The Republican revolution seems to have won the hearts and minds of the most important demographic of all: corporate boardrooms. Are Democrats really going to suddenly transform into socialists, or worse, Greens? No, I doubt it. The Democrats are quite willing participants in American corporate/crony capitalism as well - does anyone remember the Go-go 90s? The 1996 Telecommunication Deregulation Act? Yet apparently, the corporate world, especially pharmaceutical and energy companies, fear the Democrats. How many Senators (R and D) are millionaires? All of them, right?
Fearing a Democratic Victory, Drug Makers Fund Key Races - WSJ.com Few businesses have more at stake in next month's congressional elections than pharmaceutical makers. Assailed by Democrats, drug companies are pouring millions of dollars into close races, giving some Republicans a financial edge. In the process, the industry is becoming not just a campaign backer, but also a campaign issue.
Here's some insight into how Congress works: corporate donors get priority over all else. The Public Good is simply a marketing term, trotted out during election time. The reality is much sleazier.
Companies and business groups have long thrown money at candidates to further their interests. But with a Democratic victory increasingly likely, few recent elections have been so critical, particularly for the drug industry. On the campaign trail, Democrats frequently lump “Big Pharma” with “Big Oil” in attacking Republican ties to industry. Within the first 100 hours of taking over the House, promises House Democratic Leader Nancy Pelosi, Democrats will rewrite the prescription-drug benefit to take away most of the advantages it handed to pharmaceutical companies.
“It'll take five minutes” to make the biggest change of all -- the proposal to let the government negotiate prices, Ms. Pelosi told a group of about 100 retirees in Sunrise, Fla., earlier this month. She said the benefit was a product of “corruption, putting pharmaceutical companies and HMOs first at the expense of America's seniors.”
Congressional Democrats propose lifting a ban on the broad-scale reimporting of inexpensive drugs and could toughen the drug-approval process. They've talked, too, of holding hearings into conflicts of interest among Republicans now working for the industry.
Through early September, drug-company political action committees had given about $8.7 million to campaigns, compared with $7 million for all of 2002, the last midterm election, according to CRP. Employee contributions are up, too, rising to about $5 million from $3.3 million four years ago. About 69% of the industry's campaign contributions are going to Republicans.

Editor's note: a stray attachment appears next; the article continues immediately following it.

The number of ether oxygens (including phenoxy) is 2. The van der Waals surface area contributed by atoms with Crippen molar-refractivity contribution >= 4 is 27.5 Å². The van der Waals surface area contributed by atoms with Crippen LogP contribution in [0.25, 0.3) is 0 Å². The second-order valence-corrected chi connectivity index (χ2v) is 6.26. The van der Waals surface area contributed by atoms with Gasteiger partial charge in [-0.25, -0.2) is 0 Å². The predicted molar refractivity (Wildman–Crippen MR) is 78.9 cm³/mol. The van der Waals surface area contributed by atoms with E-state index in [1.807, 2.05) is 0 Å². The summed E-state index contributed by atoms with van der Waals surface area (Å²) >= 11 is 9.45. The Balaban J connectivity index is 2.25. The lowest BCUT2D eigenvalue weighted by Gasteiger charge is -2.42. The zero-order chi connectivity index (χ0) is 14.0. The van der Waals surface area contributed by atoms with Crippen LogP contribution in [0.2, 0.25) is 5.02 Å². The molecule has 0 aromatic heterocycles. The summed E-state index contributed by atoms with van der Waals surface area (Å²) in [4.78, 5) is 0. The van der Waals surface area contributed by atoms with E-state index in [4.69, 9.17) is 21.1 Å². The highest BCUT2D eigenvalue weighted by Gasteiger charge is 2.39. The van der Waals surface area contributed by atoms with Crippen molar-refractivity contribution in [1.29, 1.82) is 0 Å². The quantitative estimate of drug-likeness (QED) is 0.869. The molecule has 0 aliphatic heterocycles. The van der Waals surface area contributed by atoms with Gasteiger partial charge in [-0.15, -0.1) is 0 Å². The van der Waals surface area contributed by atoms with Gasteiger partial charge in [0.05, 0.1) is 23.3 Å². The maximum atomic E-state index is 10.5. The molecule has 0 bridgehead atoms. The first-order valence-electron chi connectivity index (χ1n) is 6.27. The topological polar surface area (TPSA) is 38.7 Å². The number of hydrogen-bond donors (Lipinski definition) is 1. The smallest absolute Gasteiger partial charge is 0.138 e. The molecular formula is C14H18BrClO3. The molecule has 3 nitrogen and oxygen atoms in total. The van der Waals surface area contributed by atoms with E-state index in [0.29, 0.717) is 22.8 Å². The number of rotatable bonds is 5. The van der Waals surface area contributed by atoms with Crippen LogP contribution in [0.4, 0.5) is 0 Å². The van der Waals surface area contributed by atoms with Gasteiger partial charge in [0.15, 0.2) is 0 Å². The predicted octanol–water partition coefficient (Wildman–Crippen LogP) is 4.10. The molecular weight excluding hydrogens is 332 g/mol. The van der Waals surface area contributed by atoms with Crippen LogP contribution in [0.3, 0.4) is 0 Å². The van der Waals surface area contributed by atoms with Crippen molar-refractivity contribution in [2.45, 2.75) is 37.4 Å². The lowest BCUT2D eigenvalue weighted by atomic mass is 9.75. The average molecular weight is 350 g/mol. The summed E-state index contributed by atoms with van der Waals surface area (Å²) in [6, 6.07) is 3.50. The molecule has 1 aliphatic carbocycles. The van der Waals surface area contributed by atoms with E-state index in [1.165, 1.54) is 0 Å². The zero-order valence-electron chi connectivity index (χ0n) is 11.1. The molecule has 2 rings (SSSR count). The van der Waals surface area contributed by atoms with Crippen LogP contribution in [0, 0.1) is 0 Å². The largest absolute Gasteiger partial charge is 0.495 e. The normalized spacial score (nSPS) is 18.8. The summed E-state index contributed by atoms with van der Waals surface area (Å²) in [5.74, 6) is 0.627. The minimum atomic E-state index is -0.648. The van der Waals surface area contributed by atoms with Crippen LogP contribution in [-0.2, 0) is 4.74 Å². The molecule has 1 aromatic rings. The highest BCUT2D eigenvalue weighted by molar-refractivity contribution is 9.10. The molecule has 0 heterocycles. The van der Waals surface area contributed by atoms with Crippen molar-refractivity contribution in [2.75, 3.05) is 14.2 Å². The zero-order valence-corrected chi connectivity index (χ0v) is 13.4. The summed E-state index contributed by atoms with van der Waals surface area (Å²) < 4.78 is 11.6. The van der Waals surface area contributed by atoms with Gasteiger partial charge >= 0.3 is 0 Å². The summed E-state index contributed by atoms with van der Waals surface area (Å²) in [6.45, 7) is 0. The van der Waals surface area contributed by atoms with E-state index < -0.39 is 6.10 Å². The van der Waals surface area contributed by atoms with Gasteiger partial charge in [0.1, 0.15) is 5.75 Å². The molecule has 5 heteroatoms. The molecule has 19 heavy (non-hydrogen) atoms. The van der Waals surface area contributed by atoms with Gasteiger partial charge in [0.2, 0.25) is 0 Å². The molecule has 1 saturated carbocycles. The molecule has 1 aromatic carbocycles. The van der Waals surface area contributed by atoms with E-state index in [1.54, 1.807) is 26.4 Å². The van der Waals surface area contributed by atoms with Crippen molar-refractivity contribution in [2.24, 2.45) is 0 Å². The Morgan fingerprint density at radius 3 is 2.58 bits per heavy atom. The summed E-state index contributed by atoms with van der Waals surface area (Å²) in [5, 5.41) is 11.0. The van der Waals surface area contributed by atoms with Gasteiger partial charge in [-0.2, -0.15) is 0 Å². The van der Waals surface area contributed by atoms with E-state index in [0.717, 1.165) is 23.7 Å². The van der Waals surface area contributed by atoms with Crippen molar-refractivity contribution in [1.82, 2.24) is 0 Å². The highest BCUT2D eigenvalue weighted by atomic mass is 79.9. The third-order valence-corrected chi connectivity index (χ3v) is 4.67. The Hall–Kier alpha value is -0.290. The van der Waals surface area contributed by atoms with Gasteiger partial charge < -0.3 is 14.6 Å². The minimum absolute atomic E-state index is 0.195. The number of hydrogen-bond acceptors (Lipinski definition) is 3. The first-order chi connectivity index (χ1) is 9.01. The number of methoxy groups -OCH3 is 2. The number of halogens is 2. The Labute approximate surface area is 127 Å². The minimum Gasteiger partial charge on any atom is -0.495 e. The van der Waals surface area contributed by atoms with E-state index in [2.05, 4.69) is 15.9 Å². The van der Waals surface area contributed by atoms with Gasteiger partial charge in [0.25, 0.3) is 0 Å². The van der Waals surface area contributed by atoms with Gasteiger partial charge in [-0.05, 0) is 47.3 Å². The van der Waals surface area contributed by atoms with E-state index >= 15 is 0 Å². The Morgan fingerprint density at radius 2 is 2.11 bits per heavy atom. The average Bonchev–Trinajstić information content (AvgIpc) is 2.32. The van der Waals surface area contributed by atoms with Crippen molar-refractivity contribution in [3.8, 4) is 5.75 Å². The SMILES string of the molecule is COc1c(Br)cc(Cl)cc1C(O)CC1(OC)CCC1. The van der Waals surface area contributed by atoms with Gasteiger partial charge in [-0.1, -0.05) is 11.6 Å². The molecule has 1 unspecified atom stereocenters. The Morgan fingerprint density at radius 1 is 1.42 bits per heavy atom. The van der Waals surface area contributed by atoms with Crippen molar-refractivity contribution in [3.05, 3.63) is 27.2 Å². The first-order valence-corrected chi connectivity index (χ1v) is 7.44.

...Congressional Republican leaders prevented Medicare from negotiating prices with the industry. They also killed a proposal that would have allowed the government to offer its own coverage in competition with those sold by private companies. The industry successfully argued that the government's clout would mess up prices and stifle innovation.
Sen. Jim Talent of Missouri benefited from $900,000 in ads this year touting his role in the prescription-drug benefit, according to a tally by Americans United for Change, a liberal advocacy group with close ties to congressional Democrats. Mr. Talent made a similar pitch in two TV ads as well as in a recent debate with his Democratic challenger, Claire McCaskill.
Ms. McCaskill attacked the drug companies -- and by extension Mr. Talent -- in a recent ad, saying, “it's a senator's job to always put our seniors before big drug companies and Washington special interests.”
and not just Big Pharma either:
Other industries are also pouring money into races in the hopes of protecting their favored candidates. Oil and gas interests worry about a Democratic Congress axing subsidies and have spent $13.6 million on the campaign so far, of which 83% has gone to Republicans. For all of 2002, they and their employees contributed $14.8 million in hard-money donations. Montana's troubled Republican Sen. Conrad Burns is the second-biggest recipient of oil money, according to CRP. He supports drilling in the Arctic National Wildlife Refuge and sits on the Senate Energy and Natural Resources Committee.
Electric utilities, fearing tougher environmental rules, have contributed $11.9 million, with 66% going to Republicans, compared with $12.8 million in 2002. Commercial banks, bracing for tighter lending standards, account for $19.2 million, 63% of which is going to Republicans. That's already more than 2002's $16.5 million.
Despite campaign-finance laws designed to limit the influence of big business and unions, the 2006 midterm elections are on track to be the most expensive ever, costing about $2.6 billion, according to a new study by CRP. That compares with about $2.2 billion in 2002. Business interests account for about three-quarters of this year's contributions.
The Republican-controlled Congress has been kind to drug makers. As the prescription-drugs benefit was crafted, Republicans battled not just Democratic critics but also fiscal conservatives in their own party who opposed creating the expensive government program.